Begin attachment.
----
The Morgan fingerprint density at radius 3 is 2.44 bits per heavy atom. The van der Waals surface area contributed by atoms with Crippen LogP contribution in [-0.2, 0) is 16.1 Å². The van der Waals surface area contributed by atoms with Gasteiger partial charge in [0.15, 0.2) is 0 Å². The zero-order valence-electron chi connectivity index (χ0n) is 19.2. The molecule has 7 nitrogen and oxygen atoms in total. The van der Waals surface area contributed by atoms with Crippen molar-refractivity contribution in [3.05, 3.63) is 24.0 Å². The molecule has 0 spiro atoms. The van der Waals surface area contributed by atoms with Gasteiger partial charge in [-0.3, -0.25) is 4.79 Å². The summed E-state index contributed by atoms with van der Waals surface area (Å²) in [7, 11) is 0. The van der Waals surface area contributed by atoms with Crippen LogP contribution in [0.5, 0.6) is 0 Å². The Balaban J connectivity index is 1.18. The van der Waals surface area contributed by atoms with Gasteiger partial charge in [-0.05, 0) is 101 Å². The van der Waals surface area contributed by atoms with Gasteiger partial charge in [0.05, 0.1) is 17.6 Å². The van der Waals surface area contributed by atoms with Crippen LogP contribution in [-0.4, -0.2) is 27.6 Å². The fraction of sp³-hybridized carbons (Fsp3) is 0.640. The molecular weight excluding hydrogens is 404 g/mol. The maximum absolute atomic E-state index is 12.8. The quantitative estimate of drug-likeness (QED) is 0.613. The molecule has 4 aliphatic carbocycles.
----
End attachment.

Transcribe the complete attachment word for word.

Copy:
The Morgan fingerprint density at radius 3 is 2.44 bits per heavy atom. The van der Waals surface area contributed by atoms with Crippen LogP contribution in [-0.2, 0) is 16.1 Å². The van der Waals surface area contributed by atoms with Gasteiger partial charge in [0.15, 0.2) is 0 Å². The zero-order valence-electron chi connectivity index (χ0n) is 19.2. The molecule has 7 nitrogen and oxygen atoms in total. The van der Waals surface area contributed by atoms with Crippen molar-refractivity contribution in [3.05, 3.63) is 24.0 Å². The molecule has 0 spiro atoms. The van der Waals surface area contributed by atoms with Gasteiger partial charge in [-0.3, -0.25) is 4.79 Å². The summed E-state index contributed by atoms with van der Waals surface area (Å²) in [7, 11) is 0. The van der Waals surface area contributed by atoms with Crippen LogP contribution in [0.5, 0.6) is 0 Å². The Balaban J connectivity index is 1.18. The van der Waals surface area contributed by atoms with Gasteiger partial charge in [-0.05, 0) is 101 Å². The van der Waals surface area contributed by atoms with Gasteiger partial charge in [0.05, 0.1) is 17.6 Å². The van der Waals surface area contributed by atoms with Crippen LogP contribution in [-0.4, -0.2) is 27.6 Å². The fraction of sp³-hybridized carbons (Fsp3) is 0.640. The molecular weight excluding hydrogens is 404 g/mol. The maximum absolute atomic E-state index is 12.8. The quantitative estimate of drug-likeness (QED) is 0.613. The molecule has 4 aliphatic carbocycles.